Large fine-dining and casual restaurant chains have launched a new set of affordable delivery-only brands that sell through food aggregators Swiggy and Zomato, utilizing their excess kitchen capacity and cloud kitchens to cash in on the food delivery business that they predict would make up for almost 30% of sales.
Interestingly, the move comes even as restaurateurs are protesting deep discounting by food aggregators, chiefly Zomato, in the dine-in business, through the #logout movement that gathered steam last year.
“The industry is seeing a huge opportunity to build a high-quality affordable brand for food delivery,” said Anurag Katriar, president of the National Restaurant Association of India (NRAI) and CEO of deGustibus, which runs three delivery-only brands with an average order value of Rs 280-Rs 310.
Some of the delivery-only brands include Impresario’s Boss Burger, Hung-Li and Del Italia, Azure Hospitality-incubated Rollmaal and Speedy Chow, deGustibus’ Neel ki Biryani, Indigo Burger Project and the soon-to-be-launched Mandarin Monkey, along with The Olive Group’s Olive Pizzeria.
Impresario owns Social, Smoke House Deli, while Azure operates Mamagato, The Olive Group houses Monkey Bar, SodaBottleOpenerWala and deGustibus runs Indigo.
“Casual diners and fine dining restaurants have seen a surge in their delivery orders from an average of 8-10% to between 20% and 30% of total sales,” said Karan Tanna, founder, Ghost Kitchens, a company that incubates delivery brands.
At the same time, even as the central government’s stand — on whether cloud kitchens set up by online food ordering companies Swiggy and Zomato violate foreign direct investment norms — remains unclear, a slew of startups providing delivery-only infrastructure to emerging brands have launched operations.
Players including Ghost Kitchens, CloudKitch, KitchenCentre, FoodCoWorks, KloudKitchen, Smart Co Kitchens, the Travis Kalanick-backed City Storage Systems and Flipkart-backed Shadowfax are looking to either incubate food brands or tap home chefs and existing restaurants, in the process helping them set up their own cooking facilities.
These infrastructure businesses offer food brands affordable, licensed and shared real estate space as well as marketing, technology, maintenance, licensing, and business expertise to open and launch a brand on food delivery apps — all at low capital cost and 30-day lock-in period. The food brands pay these infrastructure companies anywhere between 5% and 10% of their gross sales and a nominal rent as commission, according to a contract reviewed by ET.
“Everything about the restaurant experience is designed for dine-in, and while delivery is an increasing percentage of the business, many operators are forced to make a tradeoff,” said Vicky Singh, founder, and CEO of Smart Co-Kitchens. “Delivery only co-kitchens help these brands expand faster, profitably and with lower risk,” he said. Singh’s startup plans to expand to 24 facilities in 36 months across Delhi, Mumbai, and Bangalore.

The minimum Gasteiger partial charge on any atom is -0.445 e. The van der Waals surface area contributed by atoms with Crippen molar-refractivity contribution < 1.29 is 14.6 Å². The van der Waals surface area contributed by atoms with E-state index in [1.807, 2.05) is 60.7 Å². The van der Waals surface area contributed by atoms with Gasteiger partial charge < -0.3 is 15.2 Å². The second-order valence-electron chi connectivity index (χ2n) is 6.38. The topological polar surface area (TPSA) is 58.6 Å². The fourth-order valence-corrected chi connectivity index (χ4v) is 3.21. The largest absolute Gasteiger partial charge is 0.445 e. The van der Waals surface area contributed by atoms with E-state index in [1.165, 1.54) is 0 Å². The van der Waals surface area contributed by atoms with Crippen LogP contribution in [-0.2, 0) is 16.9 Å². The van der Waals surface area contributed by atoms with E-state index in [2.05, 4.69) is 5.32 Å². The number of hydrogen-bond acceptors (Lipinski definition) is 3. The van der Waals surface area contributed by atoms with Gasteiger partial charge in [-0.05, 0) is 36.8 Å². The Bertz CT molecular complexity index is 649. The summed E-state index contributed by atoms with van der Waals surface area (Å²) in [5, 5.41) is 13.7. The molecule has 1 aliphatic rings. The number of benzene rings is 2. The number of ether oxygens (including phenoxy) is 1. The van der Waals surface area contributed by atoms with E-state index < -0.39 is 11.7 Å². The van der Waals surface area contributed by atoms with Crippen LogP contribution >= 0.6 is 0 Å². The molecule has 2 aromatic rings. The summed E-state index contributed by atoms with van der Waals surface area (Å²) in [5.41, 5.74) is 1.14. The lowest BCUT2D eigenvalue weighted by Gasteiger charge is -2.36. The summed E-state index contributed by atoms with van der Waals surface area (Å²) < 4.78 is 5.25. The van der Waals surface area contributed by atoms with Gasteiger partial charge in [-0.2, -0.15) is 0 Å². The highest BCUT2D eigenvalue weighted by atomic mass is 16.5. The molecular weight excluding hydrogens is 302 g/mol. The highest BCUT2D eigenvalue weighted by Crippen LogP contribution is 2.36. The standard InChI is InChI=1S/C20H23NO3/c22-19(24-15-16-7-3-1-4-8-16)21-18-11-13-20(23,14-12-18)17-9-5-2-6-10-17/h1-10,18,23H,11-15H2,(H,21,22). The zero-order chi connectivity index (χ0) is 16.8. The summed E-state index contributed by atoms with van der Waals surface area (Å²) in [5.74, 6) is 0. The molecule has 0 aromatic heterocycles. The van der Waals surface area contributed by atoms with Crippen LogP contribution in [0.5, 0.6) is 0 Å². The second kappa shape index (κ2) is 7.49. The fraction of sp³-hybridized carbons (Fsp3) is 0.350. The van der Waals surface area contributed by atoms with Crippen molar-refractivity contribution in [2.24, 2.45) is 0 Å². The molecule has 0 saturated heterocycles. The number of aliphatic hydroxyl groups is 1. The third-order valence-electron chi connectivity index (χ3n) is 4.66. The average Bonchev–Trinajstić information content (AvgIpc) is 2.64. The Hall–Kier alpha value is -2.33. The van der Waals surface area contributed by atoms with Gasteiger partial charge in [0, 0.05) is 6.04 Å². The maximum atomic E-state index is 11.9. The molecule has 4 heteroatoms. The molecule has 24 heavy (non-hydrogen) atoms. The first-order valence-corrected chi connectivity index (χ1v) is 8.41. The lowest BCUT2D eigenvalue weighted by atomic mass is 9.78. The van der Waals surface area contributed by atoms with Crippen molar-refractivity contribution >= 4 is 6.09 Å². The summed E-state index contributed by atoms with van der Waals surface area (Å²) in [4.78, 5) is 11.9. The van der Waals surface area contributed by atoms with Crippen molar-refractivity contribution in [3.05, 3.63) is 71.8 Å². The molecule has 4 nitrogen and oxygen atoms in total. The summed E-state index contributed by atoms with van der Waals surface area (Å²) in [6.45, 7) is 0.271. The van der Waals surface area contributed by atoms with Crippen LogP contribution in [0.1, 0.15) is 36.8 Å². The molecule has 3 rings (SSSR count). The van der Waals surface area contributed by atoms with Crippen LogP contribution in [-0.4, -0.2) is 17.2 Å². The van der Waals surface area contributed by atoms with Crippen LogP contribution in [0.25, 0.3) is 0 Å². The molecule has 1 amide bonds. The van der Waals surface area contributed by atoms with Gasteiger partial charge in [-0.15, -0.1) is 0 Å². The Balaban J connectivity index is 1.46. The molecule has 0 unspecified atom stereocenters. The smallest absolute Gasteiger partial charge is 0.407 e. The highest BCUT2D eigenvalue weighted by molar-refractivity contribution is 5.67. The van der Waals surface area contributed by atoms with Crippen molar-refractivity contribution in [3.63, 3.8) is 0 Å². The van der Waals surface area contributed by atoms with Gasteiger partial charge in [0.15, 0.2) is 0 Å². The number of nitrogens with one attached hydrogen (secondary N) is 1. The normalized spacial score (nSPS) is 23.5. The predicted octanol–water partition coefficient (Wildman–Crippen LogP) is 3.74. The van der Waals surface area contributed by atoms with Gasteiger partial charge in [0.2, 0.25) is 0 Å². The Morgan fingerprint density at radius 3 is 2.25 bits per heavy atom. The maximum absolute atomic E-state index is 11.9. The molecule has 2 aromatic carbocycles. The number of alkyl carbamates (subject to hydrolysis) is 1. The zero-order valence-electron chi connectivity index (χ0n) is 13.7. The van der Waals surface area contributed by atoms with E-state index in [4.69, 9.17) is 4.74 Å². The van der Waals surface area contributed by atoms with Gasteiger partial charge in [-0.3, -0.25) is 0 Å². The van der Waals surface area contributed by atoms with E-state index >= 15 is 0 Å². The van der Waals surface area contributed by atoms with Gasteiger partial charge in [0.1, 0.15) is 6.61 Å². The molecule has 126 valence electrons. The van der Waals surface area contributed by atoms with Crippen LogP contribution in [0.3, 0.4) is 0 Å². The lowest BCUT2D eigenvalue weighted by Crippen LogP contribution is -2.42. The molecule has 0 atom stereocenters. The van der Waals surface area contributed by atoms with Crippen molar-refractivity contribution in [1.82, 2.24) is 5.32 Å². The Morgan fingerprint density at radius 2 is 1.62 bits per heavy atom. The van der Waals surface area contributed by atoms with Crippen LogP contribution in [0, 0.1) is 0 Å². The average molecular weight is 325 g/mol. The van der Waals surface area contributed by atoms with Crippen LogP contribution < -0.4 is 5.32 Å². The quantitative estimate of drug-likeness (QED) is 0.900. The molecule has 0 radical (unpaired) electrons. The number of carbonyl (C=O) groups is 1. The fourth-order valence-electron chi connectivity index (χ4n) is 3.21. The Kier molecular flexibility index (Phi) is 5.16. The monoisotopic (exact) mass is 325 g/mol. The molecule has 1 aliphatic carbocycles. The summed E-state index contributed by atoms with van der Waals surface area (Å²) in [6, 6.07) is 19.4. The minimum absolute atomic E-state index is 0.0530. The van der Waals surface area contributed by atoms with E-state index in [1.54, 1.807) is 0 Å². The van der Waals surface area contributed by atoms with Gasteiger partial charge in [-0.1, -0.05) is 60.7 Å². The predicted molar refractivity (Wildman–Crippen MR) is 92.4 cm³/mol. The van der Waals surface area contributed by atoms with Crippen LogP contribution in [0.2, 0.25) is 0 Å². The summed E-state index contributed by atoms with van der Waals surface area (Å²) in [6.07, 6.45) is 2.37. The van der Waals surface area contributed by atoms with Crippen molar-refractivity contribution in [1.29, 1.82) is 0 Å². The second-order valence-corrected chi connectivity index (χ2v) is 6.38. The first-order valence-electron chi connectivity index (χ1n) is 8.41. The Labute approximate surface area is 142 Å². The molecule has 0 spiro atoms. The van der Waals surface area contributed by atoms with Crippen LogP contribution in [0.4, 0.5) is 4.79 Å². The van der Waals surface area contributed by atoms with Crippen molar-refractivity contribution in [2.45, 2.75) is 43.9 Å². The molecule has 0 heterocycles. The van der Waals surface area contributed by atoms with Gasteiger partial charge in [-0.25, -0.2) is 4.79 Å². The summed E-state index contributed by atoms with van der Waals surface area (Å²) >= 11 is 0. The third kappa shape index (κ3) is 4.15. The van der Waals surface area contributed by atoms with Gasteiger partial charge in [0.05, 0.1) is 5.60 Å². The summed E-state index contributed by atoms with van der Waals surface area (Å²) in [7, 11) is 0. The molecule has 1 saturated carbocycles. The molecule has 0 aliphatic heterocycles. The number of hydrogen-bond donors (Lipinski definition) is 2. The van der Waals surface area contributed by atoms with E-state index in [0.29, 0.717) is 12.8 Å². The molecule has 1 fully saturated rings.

Delivery-only kitchen brands, which today constitute about 10% of food delivery orders, could grow to as much as 35%-40% in the next two years, according to estimates by investors in the space.
“There has been a paradigm shift in the market, which is difficult to ignore by big restaurant groups after Swiggy and Zomato scaled and added a layer of convenience, comfort, and choice for the consumer,”said Katriar of NRAI.
The cloud kitchen market in India was valued at more than $160 million last year and is forecast to grow at 18% until 2026, according to a report by Reports and Data, a markets research and consulting firm.
The hectic lifestyles of people in cities and the rising trend of conveyance are key reasons for the fast pace of growth of the cloud kitchen sector. “The presentation, the preparation and divert time is a very important part of this concept,” chef Anshu Raj, who is also the founder of Caterspoint, said.
The two largest food delivery apps, Zomato and Swiggy, also offer the same service, but the restaurant’s reach is limited to that particular platform, and may also not be open to first-time brand owners. “Only renowned and reliable operators will be eligible to use these kitchens,” said Zomato in its blogpost introducing the initiative.
Swiggy, for instance, offers its Access Kitchens only to select restaurants, limiting the scope of businesses to use the service. Swiggy said it plans to invest an additional Rs 75 crore, taking the total investment by the Naspers-backed company in its cloud kitchen business to Rs 250 crore.
“Cloud kitchens have to be on multiple aggregator platforms to prevent an aggregator from having a stronghold on the kitchen and hedge distribution risk,” said Naveen Sharda, AVP, Moravia Capital AG.